I also have a tape recorder, video recorder and plan on interviewing and posting audio and video files and transcripts from my interviews, of which I have a couple in the works [one with a gentleman born in Portland in 1931]. Whether this stays as Lost Oregon or morphs into a different blog remains to be seen.

Thanks Oregon!


6 thoughts on “The Lost Oregon Oral History Project

  1. noë June 25, 2009 / 10:42 am

    You could record over the internet, too, via webcam or just a mic on, say, Skype.

  2. devlyn June 25, 2009 / 8:16 pm

    What a fantastic idea! Having only moved to Oregon 2 years ago, I don’t have many memories of the state besides crossing the Columbia a few times on family trips. I love reading the comments here, though, and can’t wait to see what other stories are unearthed with your project. Keep up the awesome work.

  3. John June 26, 2009 / 8:00 am

    For my next door neighbor’s 14th birthday, his dad took him, together with my sister and me (I was 12) to Amatos nightclub. Dick Novak broadcast a radio show from a booth in a corner. I think the radio station was KVAN. I recall asking him to play Little Darlin’ by the Diamonds. I believe the year was 1957. Why he took three kids to a nightclub is beyond me, but obviously it made a lasting impression.

  4. Cambridge Homes June 26, 2009 / 10:44 am

    I used to be an archivist and worked in libraries and museums in the early 1990s. I’m amazed at how the internet can be used to keep history alive and to preserve all sorts of aspects of everyday life from the not so distant past. It’s been especially eye opening for me since, as somebody who really likes old paper, I’ve long been of the mind that the historical record of the digital age will be very incomplete. Glad to see I’m being proved wrong.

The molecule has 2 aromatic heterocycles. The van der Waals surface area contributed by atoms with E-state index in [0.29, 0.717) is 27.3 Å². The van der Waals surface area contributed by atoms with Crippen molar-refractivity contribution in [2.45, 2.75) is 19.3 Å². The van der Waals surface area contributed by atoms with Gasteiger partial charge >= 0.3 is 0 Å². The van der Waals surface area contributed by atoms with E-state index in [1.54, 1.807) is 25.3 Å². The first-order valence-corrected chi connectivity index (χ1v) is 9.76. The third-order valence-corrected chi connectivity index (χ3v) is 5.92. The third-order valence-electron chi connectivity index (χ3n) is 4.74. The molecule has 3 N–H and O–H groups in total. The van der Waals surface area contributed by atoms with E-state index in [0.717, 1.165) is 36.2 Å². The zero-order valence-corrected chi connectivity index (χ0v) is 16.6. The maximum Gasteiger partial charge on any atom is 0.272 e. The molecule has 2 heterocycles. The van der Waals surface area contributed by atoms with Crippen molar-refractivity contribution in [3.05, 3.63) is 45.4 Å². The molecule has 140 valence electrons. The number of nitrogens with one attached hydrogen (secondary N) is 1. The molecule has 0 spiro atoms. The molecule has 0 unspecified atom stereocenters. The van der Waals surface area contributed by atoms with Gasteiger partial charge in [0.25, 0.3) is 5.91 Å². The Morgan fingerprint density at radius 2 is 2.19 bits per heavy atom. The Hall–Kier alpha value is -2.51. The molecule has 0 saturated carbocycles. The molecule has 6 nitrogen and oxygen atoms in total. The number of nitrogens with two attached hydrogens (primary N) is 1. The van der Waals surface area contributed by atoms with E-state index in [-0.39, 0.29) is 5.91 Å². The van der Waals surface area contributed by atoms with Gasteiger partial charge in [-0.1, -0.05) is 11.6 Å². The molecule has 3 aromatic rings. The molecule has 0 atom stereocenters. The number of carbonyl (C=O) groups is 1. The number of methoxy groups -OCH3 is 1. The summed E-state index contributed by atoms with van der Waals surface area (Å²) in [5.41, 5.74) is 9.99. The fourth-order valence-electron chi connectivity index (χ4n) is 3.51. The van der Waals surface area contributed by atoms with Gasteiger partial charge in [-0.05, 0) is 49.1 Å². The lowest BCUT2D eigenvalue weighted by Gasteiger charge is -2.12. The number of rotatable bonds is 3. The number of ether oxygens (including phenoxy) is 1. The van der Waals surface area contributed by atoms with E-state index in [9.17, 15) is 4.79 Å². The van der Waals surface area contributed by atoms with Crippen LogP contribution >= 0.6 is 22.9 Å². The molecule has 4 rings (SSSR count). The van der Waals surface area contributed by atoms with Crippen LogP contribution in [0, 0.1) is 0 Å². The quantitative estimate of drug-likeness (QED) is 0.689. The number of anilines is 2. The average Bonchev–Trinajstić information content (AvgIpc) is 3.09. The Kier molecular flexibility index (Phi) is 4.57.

5. Tim Callicrate April 27, 2010 / 2:50 pm

    I’m an Emmanuel Baby-1960 and remember the Columbus Day storm through the bars of my crib in a back bedroom!, rides downtown with my grandmother who moved here in 1917-fresh from the Panama Canal(her father was one of the chief railroad engineers and she thought they were going to stay at the Hoyt Hotel-too expensive!) the smartly uniformed elevator operators at M&F/Lipman’s and watching in amazement the floors flyby through the chicken-wire glassed doors, Christmas lights/window displays and the 10th floor Toyland/monorail at Meier & Frank’s with root beer floats at the old serpentine lunch counter next door, all the old theatres when they still had ushers and neon and everyone got dressed up for an evening show, Hilaire’s Reataurant, walking all over town to catch the right bus back home, later on the Mall being constructed and skipping class from Benson to join the Blazer parade when we won the Championship with Walton!, the building of I-5 through 40 blocks of a once serene middle class neighborhood and creating further tensions that erupted between the white and black citizens with the burnings/lootings on Union Ave, ArtQuake!, Vat & Tonsure, Hamburger Mary’s, Wiscarson Music, playing the Kimball Theatre Organ for Benson Tech Shows…sorry, but I gues my recent 50th b-day has unleashed the nostalgia gods…would be very interested in helping with oral history of Portland; especially North Portland.Thanks, Tim

    • Dennis5150 December 3, 2012 / 1:39 pm

      This might be slightly off topic, but I recall the (for lack of a better term) “pods” at the lloyd center sometime during th early 60’s, that had real people living in them for weeks(???) demonstrating how people could or would live duirng a nuclear fallout event. Does anyone else remember this?